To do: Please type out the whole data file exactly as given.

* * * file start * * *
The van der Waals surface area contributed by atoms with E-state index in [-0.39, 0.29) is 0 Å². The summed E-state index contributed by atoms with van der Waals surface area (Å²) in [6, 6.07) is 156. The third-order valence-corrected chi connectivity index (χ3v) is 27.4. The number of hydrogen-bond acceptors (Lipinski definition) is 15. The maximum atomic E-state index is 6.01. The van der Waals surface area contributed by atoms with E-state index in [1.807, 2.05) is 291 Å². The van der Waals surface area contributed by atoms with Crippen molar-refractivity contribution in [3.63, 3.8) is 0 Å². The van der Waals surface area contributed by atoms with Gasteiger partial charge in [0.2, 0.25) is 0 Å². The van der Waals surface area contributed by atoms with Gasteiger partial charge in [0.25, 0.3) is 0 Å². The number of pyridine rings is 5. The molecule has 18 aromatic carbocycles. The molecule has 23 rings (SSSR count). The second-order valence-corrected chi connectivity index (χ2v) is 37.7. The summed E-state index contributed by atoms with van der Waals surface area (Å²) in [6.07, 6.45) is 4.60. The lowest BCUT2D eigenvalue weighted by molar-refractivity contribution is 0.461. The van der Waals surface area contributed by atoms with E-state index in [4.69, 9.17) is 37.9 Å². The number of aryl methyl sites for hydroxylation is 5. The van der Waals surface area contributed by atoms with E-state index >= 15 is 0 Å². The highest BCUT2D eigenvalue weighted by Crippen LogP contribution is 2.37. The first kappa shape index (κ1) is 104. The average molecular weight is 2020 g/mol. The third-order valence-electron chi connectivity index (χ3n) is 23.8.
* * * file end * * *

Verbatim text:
The van der Waals surface area contributed by atoms with E-state index in [-0.39, 0.29) is 0 Å². The summed E-state index contributed by atoms with van der Waals surface area (Å²) in [6, 6.07) is 156. The third-order valence-corrected chi connectivity index (χ3v) is 27.4. The number of hydrogen-bond acceptors (Lipinski definition) is 15. The maximum atomic E-state index is 6.01. The van der Waals surface area contributed by atoms with E-state index in [1.807, 2.05) is 291 Å². The van der Waals surface area contributed by atoms with Crippen molar-refractivity contribution in [3.63, 3.8) is 0 Å². The van der Waals surface area contributed by atoms with Gasteiger partial charge in [0.2, 0.25) is 0 Å². The van der Waals surface area contributed by atoms with Gasteiger partial charge in [0.25, 0.3) is 0 Å². The number of pyridine rings is 5. The molecule has 18 aromatic carbocycles. The molecule has 23 rings (SSSR count). The second-order valence-corrected chi connectivity index (χ2v) is 37.7. The summed E-state index contributed by atoms with van der Waals surface area (Å²) in [6.07, 6.45) is 4.60. The lowest BCUT2D eigenvalue weighted by molar-refractivity contribution is 0.461. The van der Waals surface area contributed by atoms with E-state index in [4.69, 9.17) is 37.9 Å². The number of aryl methyl sites for hydroxylation is 5. The van der Waals surface area contributed by atoms with E-state index >= 15 is 0 Å². The highest BCUT2D eigenvalue weighted by Crippen LogP contribution is 2.37. The first kappa shape index (κ1) is 104. The average molecular weight is 2020 g/mol. The third-order valence-electron chi connectivity index (χ3n) is 23.8.